(1)   A director or other officer of a corporation commits an offence if they:

(a)   are reckless; or

(b)   are intentionally dishonest;

and fail to exercise their powers and discharge their duties:

(c)   in good faith and in the best interests of the corporation; or

(d)   for a proper purpose.

For an abundance of clarity, the Penalties Bill inserted a new subsection (4) at the end of section 184 of the Corporations Act which states:

(4) To avoid doubt, it is not a defence in a proceeding for an offence against subsection (3) that the person uses the information dishonestly:

(a)   with the intention of directly or indirectly gaining an advantage for the corporation; or

(b)   with the result that the corporation directly or indirectly gained an advantage.

What do these amendments regarding dishonesty mean?

The effect of the new definition of the “dishonesty” in the Corporations Act is to:

  • establish a consistent meaning of the word throughout the Corporations Act;
  • require an objective assessment of the dishonest act. This means that it will not be necessary to prove whether the defendant knew that the relevant conduct was dishonest or intended to act dishonesty; and
  • lower the threshold of whether someone acted dishonestly under the Corporations Act as it is often difficult to prove an offender’s intention or knowledge.

Directors, take note

The highly anticipated amendments to the Corporations Act by the Penalties Bill are now law, which means that ASIC will now be able to seek much higher penalties against those who contravene the Corporations Act.

This is an important development, particularly when combined with ASIC’s ‘why not litigate’ stance, its focus on deterrence, public denunciation and punishment of wrongdoing by litigation as well as its focus on corporate and individual accountability (particularly at the executive and board level) for breaches of the Corporations Act. Directors who do not comply should be very worried.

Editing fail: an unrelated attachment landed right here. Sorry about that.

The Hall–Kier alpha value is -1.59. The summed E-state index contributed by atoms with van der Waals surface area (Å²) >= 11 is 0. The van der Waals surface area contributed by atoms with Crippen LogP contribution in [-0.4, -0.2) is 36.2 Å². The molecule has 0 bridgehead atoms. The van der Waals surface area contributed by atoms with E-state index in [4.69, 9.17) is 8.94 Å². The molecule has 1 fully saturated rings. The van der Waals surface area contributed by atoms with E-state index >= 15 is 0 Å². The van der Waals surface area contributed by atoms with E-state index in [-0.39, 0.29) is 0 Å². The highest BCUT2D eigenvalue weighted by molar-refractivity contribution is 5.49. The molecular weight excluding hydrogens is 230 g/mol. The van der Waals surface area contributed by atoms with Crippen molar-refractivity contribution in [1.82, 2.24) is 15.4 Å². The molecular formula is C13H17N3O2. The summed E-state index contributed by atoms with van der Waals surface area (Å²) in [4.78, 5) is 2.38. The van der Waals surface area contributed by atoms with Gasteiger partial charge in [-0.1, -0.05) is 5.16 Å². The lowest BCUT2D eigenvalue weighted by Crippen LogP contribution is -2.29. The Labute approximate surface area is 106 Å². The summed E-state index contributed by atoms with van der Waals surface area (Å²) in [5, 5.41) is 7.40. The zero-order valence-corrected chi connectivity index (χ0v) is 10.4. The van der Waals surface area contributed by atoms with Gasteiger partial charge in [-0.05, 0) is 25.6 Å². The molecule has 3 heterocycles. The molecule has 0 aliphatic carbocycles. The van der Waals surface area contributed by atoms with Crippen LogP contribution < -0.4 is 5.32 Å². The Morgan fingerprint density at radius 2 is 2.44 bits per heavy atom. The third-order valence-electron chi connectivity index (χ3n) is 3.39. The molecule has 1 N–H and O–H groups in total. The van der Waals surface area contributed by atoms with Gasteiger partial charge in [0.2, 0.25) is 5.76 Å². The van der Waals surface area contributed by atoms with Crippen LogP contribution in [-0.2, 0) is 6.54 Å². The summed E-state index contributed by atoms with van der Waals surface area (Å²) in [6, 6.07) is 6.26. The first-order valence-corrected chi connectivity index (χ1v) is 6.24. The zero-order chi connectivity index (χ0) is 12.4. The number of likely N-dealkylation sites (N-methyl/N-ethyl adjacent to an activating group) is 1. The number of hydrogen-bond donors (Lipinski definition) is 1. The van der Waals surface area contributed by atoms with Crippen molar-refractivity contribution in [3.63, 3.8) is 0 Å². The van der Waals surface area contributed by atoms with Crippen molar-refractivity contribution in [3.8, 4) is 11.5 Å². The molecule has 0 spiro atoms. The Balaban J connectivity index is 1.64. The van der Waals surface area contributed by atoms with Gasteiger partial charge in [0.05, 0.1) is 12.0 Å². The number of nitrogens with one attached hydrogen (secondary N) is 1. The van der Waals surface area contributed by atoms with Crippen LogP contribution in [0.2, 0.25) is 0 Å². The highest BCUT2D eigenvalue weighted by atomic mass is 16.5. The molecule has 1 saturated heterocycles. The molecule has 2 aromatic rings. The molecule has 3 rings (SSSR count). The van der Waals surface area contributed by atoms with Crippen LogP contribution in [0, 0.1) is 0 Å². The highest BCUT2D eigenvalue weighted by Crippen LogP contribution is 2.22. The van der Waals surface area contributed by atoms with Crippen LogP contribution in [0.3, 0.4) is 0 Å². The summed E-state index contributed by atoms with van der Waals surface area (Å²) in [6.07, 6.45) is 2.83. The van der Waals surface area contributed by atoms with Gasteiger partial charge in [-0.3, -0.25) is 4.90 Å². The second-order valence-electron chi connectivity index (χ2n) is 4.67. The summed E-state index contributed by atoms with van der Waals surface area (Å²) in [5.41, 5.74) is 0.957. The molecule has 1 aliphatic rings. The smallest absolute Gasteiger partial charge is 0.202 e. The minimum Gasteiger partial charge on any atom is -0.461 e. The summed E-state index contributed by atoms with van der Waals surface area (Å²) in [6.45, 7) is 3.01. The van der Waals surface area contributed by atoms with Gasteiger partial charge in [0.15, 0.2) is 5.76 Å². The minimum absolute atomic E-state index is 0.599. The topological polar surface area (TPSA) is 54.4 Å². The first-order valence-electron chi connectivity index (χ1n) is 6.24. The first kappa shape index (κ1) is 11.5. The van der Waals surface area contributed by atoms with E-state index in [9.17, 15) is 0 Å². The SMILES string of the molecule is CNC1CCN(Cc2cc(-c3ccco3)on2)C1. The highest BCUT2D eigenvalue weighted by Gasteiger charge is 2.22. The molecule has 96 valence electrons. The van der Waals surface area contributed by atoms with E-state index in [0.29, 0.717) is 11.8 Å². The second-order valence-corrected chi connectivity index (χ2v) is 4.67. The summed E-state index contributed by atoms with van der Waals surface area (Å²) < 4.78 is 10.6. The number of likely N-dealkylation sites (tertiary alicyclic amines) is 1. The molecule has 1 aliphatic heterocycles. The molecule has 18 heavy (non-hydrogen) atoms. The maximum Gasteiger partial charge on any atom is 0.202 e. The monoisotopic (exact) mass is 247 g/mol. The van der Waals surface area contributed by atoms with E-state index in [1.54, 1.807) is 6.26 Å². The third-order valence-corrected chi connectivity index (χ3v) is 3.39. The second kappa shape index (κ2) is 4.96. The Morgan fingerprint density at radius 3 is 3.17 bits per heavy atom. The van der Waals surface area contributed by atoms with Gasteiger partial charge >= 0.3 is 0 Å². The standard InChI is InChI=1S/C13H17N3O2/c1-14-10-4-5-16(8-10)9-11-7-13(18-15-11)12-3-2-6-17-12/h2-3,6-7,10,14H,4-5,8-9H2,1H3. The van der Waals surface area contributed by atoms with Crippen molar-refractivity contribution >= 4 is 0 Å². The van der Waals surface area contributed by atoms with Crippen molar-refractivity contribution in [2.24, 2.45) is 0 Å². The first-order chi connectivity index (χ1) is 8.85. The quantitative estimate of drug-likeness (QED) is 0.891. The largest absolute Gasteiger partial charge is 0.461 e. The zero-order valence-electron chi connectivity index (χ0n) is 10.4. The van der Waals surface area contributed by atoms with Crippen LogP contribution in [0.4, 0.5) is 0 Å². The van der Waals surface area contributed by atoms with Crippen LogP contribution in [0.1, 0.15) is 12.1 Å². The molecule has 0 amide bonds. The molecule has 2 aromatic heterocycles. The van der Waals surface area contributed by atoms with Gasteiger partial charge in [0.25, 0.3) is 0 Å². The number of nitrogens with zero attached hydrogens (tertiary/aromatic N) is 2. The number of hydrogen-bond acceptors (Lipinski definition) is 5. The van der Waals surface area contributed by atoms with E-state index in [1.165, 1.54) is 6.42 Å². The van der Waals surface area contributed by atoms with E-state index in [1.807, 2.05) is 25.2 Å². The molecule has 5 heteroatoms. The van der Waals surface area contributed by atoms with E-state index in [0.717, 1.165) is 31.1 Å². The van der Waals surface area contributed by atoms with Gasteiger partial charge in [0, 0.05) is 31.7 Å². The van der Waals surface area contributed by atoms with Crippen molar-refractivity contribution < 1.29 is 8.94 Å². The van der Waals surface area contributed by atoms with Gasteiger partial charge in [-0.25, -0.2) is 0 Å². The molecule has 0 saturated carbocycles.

The new definition of “dishonesty” will change the way liability is understood for the provisions which involve an element of dishonest conduct. It is no longer a defence to assert you did not know your conduct was dishonest or that you had no intention to act dishonestly or gain an advantage for the corporation from the use of information. If a director’s conduct is objectively assessed to be dishonest, a finding of dishonesty would be made by the Court.

As outlined in our article The year ahead for directors: what’s in store for 2019, there is further proposed legislation in the works that will impact on directors. These changes are likely to come into effect in the near future and directors need to be aware of them as there will be penalties for those who do not comply – watch this space for updates.

1 Treasurer of the Commonwealth of Australia, ‘Government consults on stronger penalties for corporate and financial sector misconduct’ (Joint Media Release, 26 September 2018) 3.


Fiona Lymant Senior Associate
Gidon Kangisser Lawyer